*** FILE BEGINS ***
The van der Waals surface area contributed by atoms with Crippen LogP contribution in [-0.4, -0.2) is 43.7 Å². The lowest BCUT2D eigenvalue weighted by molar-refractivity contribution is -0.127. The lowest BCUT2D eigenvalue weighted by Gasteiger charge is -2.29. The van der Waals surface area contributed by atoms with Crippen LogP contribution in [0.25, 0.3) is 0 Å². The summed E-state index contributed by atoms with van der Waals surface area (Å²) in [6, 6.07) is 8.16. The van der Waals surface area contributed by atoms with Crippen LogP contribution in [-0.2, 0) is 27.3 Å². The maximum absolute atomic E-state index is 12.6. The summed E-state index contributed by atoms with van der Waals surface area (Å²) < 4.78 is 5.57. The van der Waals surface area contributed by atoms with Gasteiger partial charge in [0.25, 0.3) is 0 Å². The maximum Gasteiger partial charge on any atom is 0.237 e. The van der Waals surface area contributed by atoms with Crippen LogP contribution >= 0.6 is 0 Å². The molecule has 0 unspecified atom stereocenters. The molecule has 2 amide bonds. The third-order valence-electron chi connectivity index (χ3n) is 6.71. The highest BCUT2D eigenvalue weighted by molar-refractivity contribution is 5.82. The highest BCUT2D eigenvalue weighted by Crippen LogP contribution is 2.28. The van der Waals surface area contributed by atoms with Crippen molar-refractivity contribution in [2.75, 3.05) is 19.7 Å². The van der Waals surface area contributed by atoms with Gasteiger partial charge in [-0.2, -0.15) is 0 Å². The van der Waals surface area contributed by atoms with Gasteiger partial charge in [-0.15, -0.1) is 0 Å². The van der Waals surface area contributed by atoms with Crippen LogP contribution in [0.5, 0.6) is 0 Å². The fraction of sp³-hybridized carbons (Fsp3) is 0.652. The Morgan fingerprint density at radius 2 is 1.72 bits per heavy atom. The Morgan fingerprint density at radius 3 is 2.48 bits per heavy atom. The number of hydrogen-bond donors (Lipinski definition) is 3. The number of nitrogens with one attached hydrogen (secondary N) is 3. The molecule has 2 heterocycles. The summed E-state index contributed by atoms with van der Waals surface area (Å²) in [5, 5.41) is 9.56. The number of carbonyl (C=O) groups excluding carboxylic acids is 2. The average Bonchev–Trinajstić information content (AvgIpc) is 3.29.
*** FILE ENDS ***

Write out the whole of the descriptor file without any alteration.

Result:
The van der Waals surface area contributed by atoms with Crippen LogP contribution in [-0.4, -0.2) is 43.7 Å². The lowest BCUT2D eigenvalue weighted by molar-refractivity contribution is -0.127. The lowest BCUT2D eigenvalue weighted by Gasteiger charge is -2.29. The van der Waals surface area contributed by atoms with Crippen LogP contribution in [0.25, 0.3) is 0 Å². The summed E-state index contributed by atoms with van der Waals surface area (Å²) in [6, 6.07) is 8.16. The van der Waals surface area contributed by atoms with Crippen LogP contribution in [-0.2, 0) is 27.3 Å². The maximum absolute atomic E-state index is 12.6. The summed E-state index contributed by atoms with van der Waals surface area (Å²) < 4.78 is 5.57. The van der Waals surface area contributed by atoms with Gasteiger partial charge in [0.25, 0.3) is 0 Å². The maximum Gasteiger partial charge on any atom is 0.237 e. The van der Waals surface area contributed by atoms with Crippen LogP contribution >= 0.6 is 0 Å². The molecule has 0 unspecified atom stereocenters. The molecule has 2 amide bonds. The third-order valence-electron chi connectivity index (χ3n) is 6.71. The highest BCUT2D eigenvalue weighted by molar-refractivity contribution is 5.82. The highest BCUT2D eigenvalue weighted by Crippen LogP contribution is 2.28. The van der Waals surface area contributed by atoms with Crippen molar-refractivity contribution in [2.75, 3.05) is 19.7 Å². The van der Waals surface area contributed by atoms with Gasteiger partial charge in [-0.2, -0.15) is 0 Å². The van der Waals surface area contributed by atoms with Gasteiger partial charge in [-0.15, -0.1) is 0 Å². The van der Waals surface area contributed by atoms with Crippen LogP contribution in [0.5, 0.6) is 0 Å². The fraction of sp³-hybridized carbons (Fsp3) is 0.652. The Morgan fingerprint density at radius 2 is 1.72 bits per heavy atom. The Morgan fingerprint density at radius 3 is 2.48 bits per heavy atom. The number of hydrogen-bond donors (Lipinski definition) is 3. The number of nitrogens with one attached hydrogen (secondary N) is 3. The molecule has 2 heterocycles. The summed E-state index contributed by atoms with van der Waals surface area (Å²) in [5, 5.41) is 9.56. The number of carbonyl (C=O) groups excluding carboxylic acids is 2. The average Bonchev–Trinajstić information content (AvgIpc) is 3.29.